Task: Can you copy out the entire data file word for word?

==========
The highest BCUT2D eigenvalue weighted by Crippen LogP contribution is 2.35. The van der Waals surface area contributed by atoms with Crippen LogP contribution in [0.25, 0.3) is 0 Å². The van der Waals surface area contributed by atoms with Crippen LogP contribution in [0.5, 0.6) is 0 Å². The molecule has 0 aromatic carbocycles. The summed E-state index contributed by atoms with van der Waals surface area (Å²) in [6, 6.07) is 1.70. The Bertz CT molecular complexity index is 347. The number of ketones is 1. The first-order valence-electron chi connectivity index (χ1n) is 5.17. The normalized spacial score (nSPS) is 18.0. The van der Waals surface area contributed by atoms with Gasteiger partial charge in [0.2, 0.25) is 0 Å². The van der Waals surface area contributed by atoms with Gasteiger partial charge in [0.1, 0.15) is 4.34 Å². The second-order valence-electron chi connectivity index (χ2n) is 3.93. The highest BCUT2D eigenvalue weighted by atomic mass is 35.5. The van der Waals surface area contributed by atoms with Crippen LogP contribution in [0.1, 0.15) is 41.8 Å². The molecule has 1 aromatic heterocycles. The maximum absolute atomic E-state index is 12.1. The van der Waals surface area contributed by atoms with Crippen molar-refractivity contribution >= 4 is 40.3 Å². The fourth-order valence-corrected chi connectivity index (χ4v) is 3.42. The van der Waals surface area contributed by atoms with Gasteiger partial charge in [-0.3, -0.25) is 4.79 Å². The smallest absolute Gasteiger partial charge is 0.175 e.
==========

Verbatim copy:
The highest BCUT2D eigenvalue weighted by Crippen LogP contribution is 2.35. The van der Waals surface area contributed by atoms with Crippen LogP contribution in [0.25, 0.3) is 0 Å². The van der Waals surface area contributed by atoms with Crippen LogP contribution in [0.5, 0.6) is 0 Å². The molecule has 0 aromatic carbocycles. The summed E-state index contributed by atoms with van der Waals surface area (Å²) in [6, 6.07) is 1.70. The Bertz CT molecular complexity index is 347. The number of ketones is 1. The first-order valence-electron chi connectivity index (χ1n) is 5.17. The normalized spacial score (nSPS) is 18.0. The van der Waals surface area contributed by atoms with Gasteiger partial charge in [0.2, 0.25) is 0 Å². The van der Waals surface area contributed by atoms with Gasteiger partial charge in [0.1, 0.15) is 4.34 Å². The second-order valence-electron chi connectivity index (χ2n) is 3.93. The highest BCUT2D eigenvalue weighted by atomic mass is 35.5. The van der Waals surface area contributed by atoms with Crippen LogP contribution in [0.1, 0.15) is 41.8 Å². The molecule has 1 aromatic heterocycles. The maximum absolute atomic E-state index is 12.1. The van der Waals surface area contributed by atoms with Crippen molar-refractivity contribution >= 4 is 40.3 Å². The fourth-order valence-corrected chi connectivity index (χ4v) is 3.42. The van der Waals surface area contributed by atoms with Gasteiger partial charge in [-0.3, -0.25) is 4.79 Å². The smallest absolute Gasteiger partial charge is 0.175 e.